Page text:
India's current market share is at 3.6 percent, valued at around $38 billion. For it to achieve the 7 percent goal, i.e. $120-130 billion value by 2030, growth would have to be at 11-12 percent annually.
The Indian pharmaceutical industry aspires to have a 7 percent share in the global drug market by 2030, a joint report by the Indian Pharmaceutical Alliance (IPA) and McKinsey said.
The current market share is at 3.6 percent, valued at around $38 billion. For it to achieve the 7 percent goal, i.e. $120-130 billion value by 2030, growth would have to be at 11-12 percent annually, it added.
The target though stiff is achievable as patents for branded molecules with cumulative global sales of over $251 billion are expected to expire between 2018 and 2024. Indian generic companies are expected to capture a big slice of the pie.
In addition to the patent cliff, investment by Indian companies on newer product classes such as biosimilars and specialty drugs and increased exports to underpenetrated international markets like Japan, China, Africa, Indonesia and Latin America will help reach the target.
On the domestic front, to get to 7 percent, the report: 'Indian Pharmaceutical Industry: The Way Forward - Vision 2030', said the pharmaceutical market would have to break into top 5 markets in the world from its current ranking of the 11th market by value.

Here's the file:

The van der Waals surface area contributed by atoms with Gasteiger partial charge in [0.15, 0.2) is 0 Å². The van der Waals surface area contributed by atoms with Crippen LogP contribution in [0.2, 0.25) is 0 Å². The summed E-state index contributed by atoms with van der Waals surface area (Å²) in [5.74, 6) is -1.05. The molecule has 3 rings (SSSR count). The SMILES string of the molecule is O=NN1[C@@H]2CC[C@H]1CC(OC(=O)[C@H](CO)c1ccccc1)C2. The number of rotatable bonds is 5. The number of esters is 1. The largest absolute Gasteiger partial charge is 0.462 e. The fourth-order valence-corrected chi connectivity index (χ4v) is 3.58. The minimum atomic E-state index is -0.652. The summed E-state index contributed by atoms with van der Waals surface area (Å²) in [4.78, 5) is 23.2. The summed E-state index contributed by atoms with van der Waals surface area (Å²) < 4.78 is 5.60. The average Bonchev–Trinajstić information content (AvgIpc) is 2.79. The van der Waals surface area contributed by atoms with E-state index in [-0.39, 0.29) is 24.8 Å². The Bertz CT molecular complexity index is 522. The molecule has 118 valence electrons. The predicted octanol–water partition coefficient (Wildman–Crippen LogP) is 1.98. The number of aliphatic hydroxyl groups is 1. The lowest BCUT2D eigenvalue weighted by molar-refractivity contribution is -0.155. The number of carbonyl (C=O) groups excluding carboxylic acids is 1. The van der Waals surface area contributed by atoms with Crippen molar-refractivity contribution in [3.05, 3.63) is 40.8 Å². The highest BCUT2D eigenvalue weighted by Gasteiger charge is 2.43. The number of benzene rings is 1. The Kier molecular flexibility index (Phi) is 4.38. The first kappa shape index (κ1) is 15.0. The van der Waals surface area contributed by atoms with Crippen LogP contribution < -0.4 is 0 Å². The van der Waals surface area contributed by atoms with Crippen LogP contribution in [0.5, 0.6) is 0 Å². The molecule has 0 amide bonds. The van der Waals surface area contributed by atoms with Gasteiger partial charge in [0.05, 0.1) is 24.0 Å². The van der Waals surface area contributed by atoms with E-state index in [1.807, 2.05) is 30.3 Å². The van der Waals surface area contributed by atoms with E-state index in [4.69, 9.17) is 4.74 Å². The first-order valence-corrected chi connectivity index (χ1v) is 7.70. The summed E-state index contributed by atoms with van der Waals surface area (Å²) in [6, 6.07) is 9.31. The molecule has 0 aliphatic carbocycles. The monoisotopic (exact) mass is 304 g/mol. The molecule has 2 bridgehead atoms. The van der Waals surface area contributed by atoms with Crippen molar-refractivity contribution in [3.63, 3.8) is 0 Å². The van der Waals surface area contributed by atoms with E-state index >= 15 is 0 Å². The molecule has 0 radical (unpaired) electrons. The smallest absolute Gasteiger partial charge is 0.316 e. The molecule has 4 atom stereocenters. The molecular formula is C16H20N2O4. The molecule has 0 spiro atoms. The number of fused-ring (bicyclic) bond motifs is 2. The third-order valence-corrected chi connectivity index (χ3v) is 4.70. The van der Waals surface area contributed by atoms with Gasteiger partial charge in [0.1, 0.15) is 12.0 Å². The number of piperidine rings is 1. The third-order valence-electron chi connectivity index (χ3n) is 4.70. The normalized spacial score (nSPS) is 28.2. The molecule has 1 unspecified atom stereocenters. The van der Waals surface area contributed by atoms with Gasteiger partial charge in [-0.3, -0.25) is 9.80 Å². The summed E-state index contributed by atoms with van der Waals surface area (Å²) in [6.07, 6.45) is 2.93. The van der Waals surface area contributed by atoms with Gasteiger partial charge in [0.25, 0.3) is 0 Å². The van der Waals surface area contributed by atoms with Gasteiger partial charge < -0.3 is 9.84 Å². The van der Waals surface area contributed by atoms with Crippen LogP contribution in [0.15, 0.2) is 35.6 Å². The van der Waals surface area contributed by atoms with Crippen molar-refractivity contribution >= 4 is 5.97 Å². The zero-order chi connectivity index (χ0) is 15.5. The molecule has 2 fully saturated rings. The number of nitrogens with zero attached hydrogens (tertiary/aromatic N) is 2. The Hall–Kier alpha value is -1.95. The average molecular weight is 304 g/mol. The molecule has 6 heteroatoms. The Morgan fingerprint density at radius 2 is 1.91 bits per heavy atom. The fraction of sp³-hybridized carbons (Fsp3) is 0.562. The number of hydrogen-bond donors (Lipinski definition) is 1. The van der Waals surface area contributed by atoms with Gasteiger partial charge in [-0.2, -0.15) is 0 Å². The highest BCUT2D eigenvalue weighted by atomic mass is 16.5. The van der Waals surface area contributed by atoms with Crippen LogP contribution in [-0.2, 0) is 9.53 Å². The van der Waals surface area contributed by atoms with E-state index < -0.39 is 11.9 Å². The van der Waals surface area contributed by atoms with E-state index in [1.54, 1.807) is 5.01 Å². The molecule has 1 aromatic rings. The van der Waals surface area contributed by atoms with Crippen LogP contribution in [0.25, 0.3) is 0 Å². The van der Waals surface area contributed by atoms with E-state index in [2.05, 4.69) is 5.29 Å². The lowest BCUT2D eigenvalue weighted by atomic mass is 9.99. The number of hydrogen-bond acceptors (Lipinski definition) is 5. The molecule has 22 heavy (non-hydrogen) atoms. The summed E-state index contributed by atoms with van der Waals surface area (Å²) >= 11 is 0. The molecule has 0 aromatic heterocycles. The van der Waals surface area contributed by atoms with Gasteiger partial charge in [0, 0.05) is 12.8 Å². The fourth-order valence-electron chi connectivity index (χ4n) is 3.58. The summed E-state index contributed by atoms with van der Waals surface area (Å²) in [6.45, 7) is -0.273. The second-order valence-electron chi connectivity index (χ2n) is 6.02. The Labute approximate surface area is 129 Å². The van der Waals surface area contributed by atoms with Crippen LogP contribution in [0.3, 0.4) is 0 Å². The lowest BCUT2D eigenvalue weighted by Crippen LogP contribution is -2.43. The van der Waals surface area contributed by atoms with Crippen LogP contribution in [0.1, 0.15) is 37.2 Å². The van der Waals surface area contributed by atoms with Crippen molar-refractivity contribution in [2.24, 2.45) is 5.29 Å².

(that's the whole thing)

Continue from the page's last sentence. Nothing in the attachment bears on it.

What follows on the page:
Ayushman Bharat – the state-sponsored universal health coverage programme with a focus on chronic healthcare, will be key to driving this growth.
On innovation, the report expected India to aspire for three to five new molecular entities and 10–12 incremental innovation launches per year, by 2030.
But the report warns about pricing pressure and buyer consolidation in the US, increased scrutiny in quality compliance when supplying to international markets, lack of stable pricing and policy environment domestically, dependence on imports for bulk drugs and intermediates and lack of capabilities in innovation space, as some of the key challenges.
"The Indian pharmaceutical industry is entering its next phase of growth. At this critical juncture, there is a need for stronger collaboration between pharma companies, the government and regulatory agencies," said Sudarshan Jain, Secretary General of IPA"Concerted efforts by the pharmaceutical companies and government’s intervention in the form of enabling policies and a supportive ecosystem can help the industry achieve Vision 2030," he added.